This has also not gone unnoticed by government. The Office For National Statistics reported in the summer that UK productivity fell by 0.4% in the final quarter of last year, continuing to lag behind rates achieved before the 2008 economic crash.

Promac’s factory planning and process management service offers support to fabricators in breaking down the manufacturing process, increasing its automation, and reducing labour costs. It supplies the UK’s most extensive range of PVCU, aluminium and glass processing machinery, representing among others, Forel, FOM-GS Group, BDM, and Urban.

If prospects for the labour market post-Brexit make capital investments timely, it remains the through-life savings that increased automation of processes delivers, which are, given system and component costs increases, most compelling.

It’s not just about the cost of employing someone but the disruption that over reliance on labour, particularly skilled labour, can have on the operation of your business.

Fabricators should be working all the time to break down and de-skill the manufacturing process. If someone leaves it’s not a problem, if someone’s sick, someone else can then cover. It enables them to introduce job rotation, cover sickness or absence – it empowers management teams.

Costs are lower but quality and capacity is higher. These are critical elements in supporting fabricators in sustaining growth and margins in the long term – quality and capacity.”

Promac’s machinery stable includes BDM, our FTB-100 EVO cutting and machining centre, bringing rapid machining to PVCU manufacture with cuts to size in just 9-12 seconds.

Pitched as a solution for volume fabrication (700-800 frames and up), it combines precision manufacture with rapid processing of profile using a unique eight-axis machining module.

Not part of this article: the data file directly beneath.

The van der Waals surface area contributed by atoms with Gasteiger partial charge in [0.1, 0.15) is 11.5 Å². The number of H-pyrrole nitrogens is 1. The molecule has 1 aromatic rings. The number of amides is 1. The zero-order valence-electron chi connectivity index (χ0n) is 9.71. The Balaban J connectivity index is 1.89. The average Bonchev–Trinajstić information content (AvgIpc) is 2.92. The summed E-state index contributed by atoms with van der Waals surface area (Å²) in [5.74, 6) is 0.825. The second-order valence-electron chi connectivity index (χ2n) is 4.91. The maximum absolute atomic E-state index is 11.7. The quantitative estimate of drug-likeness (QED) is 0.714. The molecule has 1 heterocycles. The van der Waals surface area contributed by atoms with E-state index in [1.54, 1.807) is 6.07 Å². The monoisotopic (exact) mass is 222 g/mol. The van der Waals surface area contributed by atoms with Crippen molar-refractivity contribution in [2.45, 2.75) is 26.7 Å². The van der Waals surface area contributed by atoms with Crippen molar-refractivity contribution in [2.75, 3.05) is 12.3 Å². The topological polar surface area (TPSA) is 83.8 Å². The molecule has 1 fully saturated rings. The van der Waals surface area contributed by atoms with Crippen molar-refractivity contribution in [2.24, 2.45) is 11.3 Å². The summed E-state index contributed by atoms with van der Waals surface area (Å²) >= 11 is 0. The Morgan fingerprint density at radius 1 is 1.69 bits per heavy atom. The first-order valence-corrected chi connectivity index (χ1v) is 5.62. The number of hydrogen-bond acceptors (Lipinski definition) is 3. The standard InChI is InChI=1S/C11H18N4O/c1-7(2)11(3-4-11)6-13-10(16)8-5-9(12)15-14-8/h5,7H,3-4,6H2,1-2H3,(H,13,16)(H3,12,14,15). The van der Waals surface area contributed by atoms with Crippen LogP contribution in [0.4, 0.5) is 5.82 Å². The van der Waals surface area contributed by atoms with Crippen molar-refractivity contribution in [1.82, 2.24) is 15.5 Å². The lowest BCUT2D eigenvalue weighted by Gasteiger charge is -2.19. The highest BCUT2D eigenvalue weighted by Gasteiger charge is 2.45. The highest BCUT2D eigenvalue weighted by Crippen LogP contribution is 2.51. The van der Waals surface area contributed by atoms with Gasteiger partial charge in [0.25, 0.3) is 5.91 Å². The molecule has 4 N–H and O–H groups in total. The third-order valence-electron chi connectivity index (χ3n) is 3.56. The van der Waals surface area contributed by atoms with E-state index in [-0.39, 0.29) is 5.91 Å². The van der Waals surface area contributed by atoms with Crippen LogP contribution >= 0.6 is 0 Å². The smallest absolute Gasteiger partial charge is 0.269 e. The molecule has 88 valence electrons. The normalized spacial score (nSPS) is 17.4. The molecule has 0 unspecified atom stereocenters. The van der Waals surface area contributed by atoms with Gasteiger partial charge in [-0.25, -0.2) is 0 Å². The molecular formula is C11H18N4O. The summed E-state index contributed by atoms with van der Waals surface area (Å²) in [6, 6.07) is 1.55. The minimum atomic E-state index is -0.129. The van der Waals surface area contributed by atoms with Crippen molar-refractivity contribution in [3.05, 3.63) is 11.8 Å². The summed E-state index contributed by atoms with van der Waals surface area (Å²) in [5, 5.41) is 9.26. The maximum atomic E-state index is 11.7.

The core platform is built around a 12-position infeed loading magazine, which is capable of handling bar lengths of up to 6.5m.

It feeds the eight-axis CNC module which automatically adjusts to profile dimensions, using two servo driven control modules and automatically interchangeable Ø 5mm and 8mm router tools, guaranteeing optimum performance and high speed precision.

The FTB-100 EVO cutting centre features three 550mm saws, two opposing 45° units and one 90° unit with automatic waste extraction. Typical cycle times are 11 seconds per cut to size angular pieces and 25 per second per end milled mullion or transom, averaging at 13.5 seconds per piece.

The BDM FTB-100 can also be specified with automatic reinforcement insertion station featuring single or dual bolt stations and two- or three- axis reinforcement processing centre, v-notching, and recess milling modules.

Promac also supplies the Graf Fab Cut F1. A lower cost but still high yield platform, it automatically optimises bar length without operator input; it delivers high precision machining while lowering production costs and maximising output – all on a smaller footprint.

The point to take away if you’re doing 600 or 700 frames per week, or perhaps you’re smaller at 300 or 400 frames, is that the larger fabricators continue to invest in automation – we know because we work with them.

But there are solutions out there that allow you to remain competitive as a manufacturer, whatever your size, supporting a step up and allowing you to introduce efficiencies and lower labour costs, while moving your business forward.

There are also opportunities to increase efficiencies in aluminium – the FOM LMT65 allows fabricators to cut and machine a three-pane bi-fold door in 12-minutes or less. Furthermore, Forel’s high-speed insulating glass production line can produce a residential IGU every 20 seconds.

If you needed a nudge along the way, the increase we’re starting to see in wage bills is possibly another reason to invest in automation. If you want to keep a lid on your labour costs, you need to invest.

We’d argue, however, that it’s the other commercial advantages that should be driving investment: product innovation, consistent quality and improved efficiency.

If you’ve been sweating machinery up until now and topping up capacity with labour, you’re not going to get away with it much longer.

We can support you with finance, we can work with you to maximise line efficiency, and in doing so help you take out cost while making your quality better and your business more sustainable.

Putting your head in the sand isn’t going work.